Myself, I'd put that on AltGr-3 instead. I hate all that fiddling with the symbol chars in various national layouts, such as quotes being on shift-2 and the '@' on AltGr-2 (Norwegian) or AltGr-q (German) or somewhere else instead - or <> on one key (and I kept making mistakes about which one was the shifted one even after years of use!). Makes transitions hard and is a pain for coders.

    Shift-3 is what Russians are used to for №, please don't look at it only from a US Qwerty perspective. ;-)
    And as # is often used as a number symbol, it's only natural to translate that character into what Russians use as their number symbol.  I don't think they ever use # in normal text.

    Also, I'm not aware of any programming language using the Cyrillic alphabet, so the coding argument is moot. :-)

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    • From: Oslo, Norway
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    It's not a US QWERTY perspective, it's an annoyance at the plethora of national layouts. I've abandoned my own country's layout (Norwegian) and I don't miss it.

    The thing is, punctuation that used to sit around not doing a lot has been put to good use by code makers. So to code successfully you'll want, say, the dollar sign to be somewhere reachable. Not on an AltGr mapping of an obscure key. And you'll want the accents to be reachable even as non-deadkeys.

    This may be a moot point for Cyrillic as you say, but the point of international compliance is not. Maybe pride precludes making the 'US' layout a standard, but it is the de facto damn-closest-thing-to-a-standard-there-is and it's fine (enough for me at least). Don't kick it because it started in the US - that'd be like refusing to learn latin in the middle ages because you didn't like Italians. Meh.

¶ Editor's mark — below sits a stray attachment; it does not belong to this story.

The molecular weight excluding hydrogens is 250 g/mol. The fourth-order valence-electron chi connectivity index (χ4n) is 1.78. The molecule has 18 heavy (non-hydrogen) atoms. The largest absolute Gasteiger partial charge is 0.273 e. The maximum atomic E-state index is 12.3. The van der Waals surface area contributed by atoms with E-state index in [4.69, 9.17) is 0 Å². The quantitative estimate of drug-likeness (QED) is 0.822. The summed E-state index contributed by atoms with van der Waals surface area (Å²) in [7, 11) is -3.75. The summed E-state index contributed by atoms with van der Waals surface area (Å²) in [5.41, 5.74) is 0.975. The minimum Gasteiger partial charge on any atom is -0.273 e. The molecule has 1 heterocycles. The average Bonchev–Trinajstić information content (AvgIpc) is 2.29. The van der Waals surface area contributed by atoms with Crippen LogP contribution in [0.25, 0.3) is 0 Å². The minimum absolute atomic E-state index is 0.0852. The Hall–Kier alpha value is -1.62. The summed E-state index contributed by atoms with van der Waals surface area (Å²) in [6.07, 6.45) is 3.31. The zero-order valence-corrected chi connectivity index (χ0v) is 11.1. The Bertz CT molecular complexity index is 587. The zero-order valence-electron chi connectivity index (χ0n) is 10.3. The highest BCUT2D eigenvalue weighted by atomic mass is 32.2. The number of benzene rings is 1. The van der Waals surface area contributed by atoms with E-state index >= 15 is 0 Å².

But your points are valid too. It comes down to preference I guess.

    Last edited by DreymaR (01-Dec-2009 09:07:10)

    *** Learn Colemak in 2–5 steps with Tarmak! ***
    *** Check out my Big Bag of Keyboard Tricks for Win/Linux/TMK... ***

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    • From: Belgium
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    Don't worry - I have also abandoned Belgian Azerty a long time ago (>10 years) in favour of a US Qwerty board, for exactly the reasons you stated - until I started using Colemak of course. :-)

    But I don't think AltGr+<key> is that much "harder" than Shift+<key> (esp. for left hand keys).  And it can be pressed with the thumb instead of the pinky...

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    • From: Oslo, Norway
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    It feels a bit harder unless you happen to use one of those boards that sport a really long space bar in which case it's a lot harder, but another problem is its implementation. Sometimes it doesn't play well with scripted input boxes (can't remember whether it's usually java or flash or something else but it's too frequent). Not being able to input an email address in such a box because the implementer didn't consider that your @ symbol might be AltGr-mapped is a pain.

    *** Learn Colemak in 2–5 steps with Tarmak! ***
    *** Check out my Big Bag of Keyboard Tricks for Win/Linux/TMK... ***